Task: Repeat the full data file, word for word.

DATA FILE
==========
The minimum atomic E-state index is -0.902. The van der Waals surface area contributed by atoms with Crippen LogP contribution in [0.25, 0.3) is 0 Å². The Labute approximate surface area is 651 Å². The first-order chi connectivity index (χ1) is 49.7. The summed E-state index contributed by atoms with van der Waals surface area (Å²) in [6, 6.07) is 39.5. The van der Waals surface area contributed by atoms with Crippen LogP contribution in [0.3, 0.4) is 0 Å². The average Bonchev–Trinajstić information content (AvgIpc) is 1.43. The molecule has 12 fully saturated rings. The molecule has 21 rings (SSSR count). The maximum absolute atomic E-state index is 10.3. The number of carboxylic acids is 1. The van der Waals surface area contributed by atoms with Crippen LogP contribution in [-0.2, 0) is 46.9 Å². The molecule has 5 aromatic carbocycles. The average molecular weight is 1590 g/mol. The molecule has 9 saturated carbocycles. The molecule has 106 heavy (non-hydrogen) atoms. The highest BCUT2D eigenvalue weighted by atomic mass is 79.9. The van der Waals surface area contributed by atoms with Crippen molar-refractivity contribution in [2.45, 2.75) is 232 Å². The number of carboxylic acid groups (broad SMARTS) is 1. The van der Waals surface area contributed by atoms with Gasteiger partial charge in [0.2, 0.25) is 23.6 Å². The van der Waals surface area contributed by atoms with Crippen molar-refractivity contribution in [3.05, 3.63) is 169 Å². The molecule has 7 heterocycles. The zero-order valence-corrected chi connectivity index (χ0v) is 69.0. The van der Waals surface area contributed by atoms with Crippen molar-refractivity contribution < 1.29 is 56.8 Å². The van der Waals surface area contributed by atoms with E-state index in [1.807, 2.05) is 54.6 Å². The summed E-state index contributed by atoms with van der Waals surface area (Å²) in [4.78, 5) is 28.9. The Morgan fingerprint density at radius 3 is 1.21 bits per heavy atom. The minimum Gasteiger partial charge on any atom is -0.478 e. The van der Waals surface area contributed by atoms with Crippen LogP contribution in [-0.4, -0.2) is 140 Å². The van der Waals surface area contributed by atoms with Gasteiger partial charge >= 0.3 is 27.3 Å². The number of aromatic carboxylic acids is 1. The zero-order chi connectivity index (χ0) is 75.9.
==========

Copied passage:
The minimum atomic E-state index is -0.902. The van der Waals surface area contributed by atoms with Crippen LogP contribution in [0.25, 0.3) is 0 Å². The Labute approximate surface area is 651 Å². The first-order chi connectivity index (χ1) is 49.7. The summed E-state index contributed by atoms with van der Waals surface area (Å²) in [6, 6.07) is 39.5. The van der Waals surface area contributed by atoms with Crippen LogP contribution in [0.3, 0.4) is 0 Å². The average Bonchev–Trinajstić information content (AvgIpc) is 1.43. The molecule has 12 fully saturated rings. The molecule has 21 rings (SSSR count). The maximum absolute atomic E-state index is 10.3. The number of carboxylic acids is 1. The van der Waals surface area contributed by atoms with Crippen LogP contribution in [-0.2, 0) is 46.9 Å². The molecule has 5 aromatic carbocycles. The average molecular weight is 1590 g/mol. The molecule has 9 saturated carbocycles. The molecule has 106 heavy (non-hydrogen) atoms. The highest BCUT2D eigenvalue weighted by atomic mass is 79.9. The van der Waals surface area contributed by atoms with Crippen molar-refractivity contribution in [2.45, 2.75) is 232 Å². The number of carboxylic acid groups (broad SMARTS) is 1. The van der Waals surface area contributed by atoms with Gasteiger partial charge in [0.2, 0.25) is 23.6 Å². The van der Waals surface area contributed by atoms with Crippen molar-refractivity contribution in [3.05, 3.63) is 169 Å². The molecule has 7 heterocycles. The zero-order valence-corrected chi connectivity index (χ0v) is 69.0. The van der Waals surface area contributed by atoms with Crippen molar-refractivity contribution < 1.29 is 56.8 Å². The van der Waals surface area contributed by atoms with E-state index in [1.807, 2.05) is 54.6 Å². The summed E-state index contributed by atoms with van der Waals surface area (Å²) in [4.78, 5) is 28.9. The Morgan fingerprint density at radius 3 is 1.21 bits per heavy atom. The minimum Gasteiger partial charge on any atom is -0.478 e. The van der Waals surface area contributed by atoms with Crippen LogP contribution in [-0.4, -0.2) is 140 Å². The van der Waals surface area contributed by atoms with Gasteiger partial charge >= 0.3 is 27.3 Å². The number of aromatic carboxylic acids is 1. The zero-order chi connectivity index (χ0) is 75.9.